7. Half-Assed Soil Preparation
This is a pretty common issue. Say you want to plant a vegetable garden. You clear an area of grass, and then plop your vegetable seedlings in, water, and walk away. As the season progresses, you wonder why your plants are just kind of sitting there. They’re alive, but they’re not thriving, and the bountiful harvest you dreamed of is just not happening. Soil preparation is important, whether you’re growing a vegetable or herb garden, or planting a border of shrubs and perennials. At the very least, you need to loosen the soil to a depth of twelve inches and incorporate several inches of compost or composted manure before planting. Ideally, you’d get your soil tested to see exactly which nutrients your soil is deficient on so you can amend it properly.
8. Sun/Shade Fairy Tales
I think every gardener has done this at least once and some (ahem) continue to do it, so it’s not exactly a newbie mistake. Say you want to plant a beautiful ‘New Dawn’ climbing rose. They need absolute full sun to thrive, and you have maybe half a day of sun before you yard is shaded by your house. It’s very easy to say “A half day of bright sun should be plenty!” and plant it anyway. The rose will live for a while, but the blooms will be much fewer, and most likely much smaller than they should be. Your plant will be more susceptible to diseases, especially fungal diseases. The same thing happens with vegetable gardens – most vegetables need at least six hours of full sun to thrive (though there are some that will grow with some shade) and the gardener is disappointed by poor yields. This is an easy one to fix: pay attention to the sun exposure recommendations for what you’re planting, and plant accordingly.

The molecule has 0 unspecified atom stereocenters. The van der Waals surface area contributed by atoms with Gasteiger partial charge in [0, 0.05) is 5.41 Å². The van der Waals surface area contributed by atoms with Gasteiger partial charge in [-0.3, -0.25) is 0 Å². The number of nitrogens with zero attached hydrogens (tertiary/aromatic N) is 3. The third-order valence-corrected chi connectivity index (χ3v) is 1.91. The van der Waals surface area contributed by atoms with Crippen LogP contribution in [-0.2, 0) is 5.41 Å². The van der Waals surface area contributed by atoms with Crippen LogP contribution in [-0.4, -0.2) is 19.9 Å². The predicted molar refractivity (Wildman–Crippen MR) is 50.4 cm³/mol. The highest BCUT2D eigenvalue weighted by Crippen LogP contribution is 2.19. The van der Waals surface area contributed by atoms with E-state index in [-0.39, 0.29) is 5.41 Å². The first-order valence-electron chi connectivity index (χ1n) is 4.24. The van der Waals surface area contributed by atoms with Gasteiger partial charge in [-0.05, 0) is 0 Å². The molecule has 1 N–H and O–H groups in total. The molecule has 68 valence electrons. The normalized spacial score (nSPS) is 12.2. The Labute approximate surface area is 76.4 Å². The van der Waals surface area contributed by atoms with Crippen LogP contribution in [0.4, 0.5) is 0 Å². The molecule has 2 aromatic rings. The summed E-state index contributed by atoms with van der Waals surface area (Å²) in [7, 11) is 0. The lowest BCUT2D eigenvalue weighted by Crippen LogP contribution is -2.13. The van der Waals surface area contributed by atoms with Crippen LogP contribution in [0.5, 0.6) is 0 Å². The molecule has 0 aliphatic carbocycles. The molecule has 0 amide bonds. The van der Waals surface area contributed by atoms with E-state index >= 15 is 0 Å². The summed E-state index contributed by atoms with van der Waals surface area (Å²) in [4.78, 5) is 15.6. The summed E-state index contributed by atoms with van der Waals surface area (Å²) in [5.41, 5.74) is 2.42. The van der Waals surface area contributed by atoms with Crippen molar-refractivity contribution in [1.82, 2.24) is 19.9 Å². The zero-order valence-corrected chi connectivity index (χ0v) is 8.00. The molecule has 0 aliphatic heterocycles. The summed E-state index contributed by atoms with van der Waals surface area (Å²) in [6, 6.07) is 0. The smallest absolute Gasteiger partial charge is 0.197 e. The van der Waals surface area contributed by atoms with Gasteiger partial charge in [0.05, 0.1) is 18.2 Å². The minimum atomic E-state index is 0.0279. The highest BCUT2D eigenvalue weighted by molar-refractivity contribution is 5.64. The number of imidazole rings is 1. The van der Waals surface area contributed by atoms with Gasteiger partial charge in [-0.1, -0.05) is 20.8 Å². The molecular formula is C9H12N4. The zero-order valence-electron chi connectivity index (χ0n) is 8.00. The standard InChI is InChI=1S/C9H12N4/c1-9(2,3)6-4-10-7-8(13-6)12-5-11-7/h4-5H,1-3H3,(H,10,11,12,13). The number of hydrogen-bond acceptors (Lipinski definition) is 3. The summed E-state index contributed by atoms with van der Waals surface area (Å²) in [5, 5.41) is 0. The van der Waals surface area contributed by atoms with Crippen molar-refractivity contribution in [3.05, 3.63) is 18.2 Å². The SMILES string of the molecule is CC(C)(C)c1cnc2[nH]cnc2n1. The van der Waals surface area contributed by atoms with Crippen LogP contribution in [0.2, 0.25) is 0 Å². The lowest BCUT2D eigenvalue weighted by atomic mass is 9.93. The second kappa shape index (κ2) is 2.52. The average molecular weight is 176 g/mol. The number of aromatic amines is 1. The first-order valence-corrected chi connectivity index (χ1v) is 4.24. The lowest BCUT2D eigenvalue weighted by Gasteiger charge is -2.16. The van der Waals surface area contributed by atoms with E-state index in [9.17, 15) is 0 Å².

9. Not Knowing Your Site
Hand-in-hand with the issue of not being honest or fully cognizant of your sun exposure is the common mistake of not fully knowing your site before you plant. Every yard has areas that are more windy, or more prone to flooding in heavy rain, or that are just hot and dry and a pain to work with. When you plant before you know these things, what you get is a lot of frustration and dead plants. Spend a little time really getting to know your garden before you do a lot of planting. Spend a few weeks observing your site before you decide what to plant. It will save you a lot of annoyance later on.
10. Listening to “Experts”
It might be weird to finish a post about garden newbie mistakes with a tip about not listening to the experts, but I’m weird like that. When it comes down to it, after you’ve spent some time observing, planting, and growing your garden, you become the expert. No one, no matter how much they know, knows your garden as well as you will. They may tell you “you can’t grow lettuce in November in Detroit!” but they’d be wrong, because you know you have this one awesome little spot where the foundation of your house keeps the soil warm enough to grow well into November. Trust yourself. You’ll make some mistakes, but you’ll be a better gardener because of them.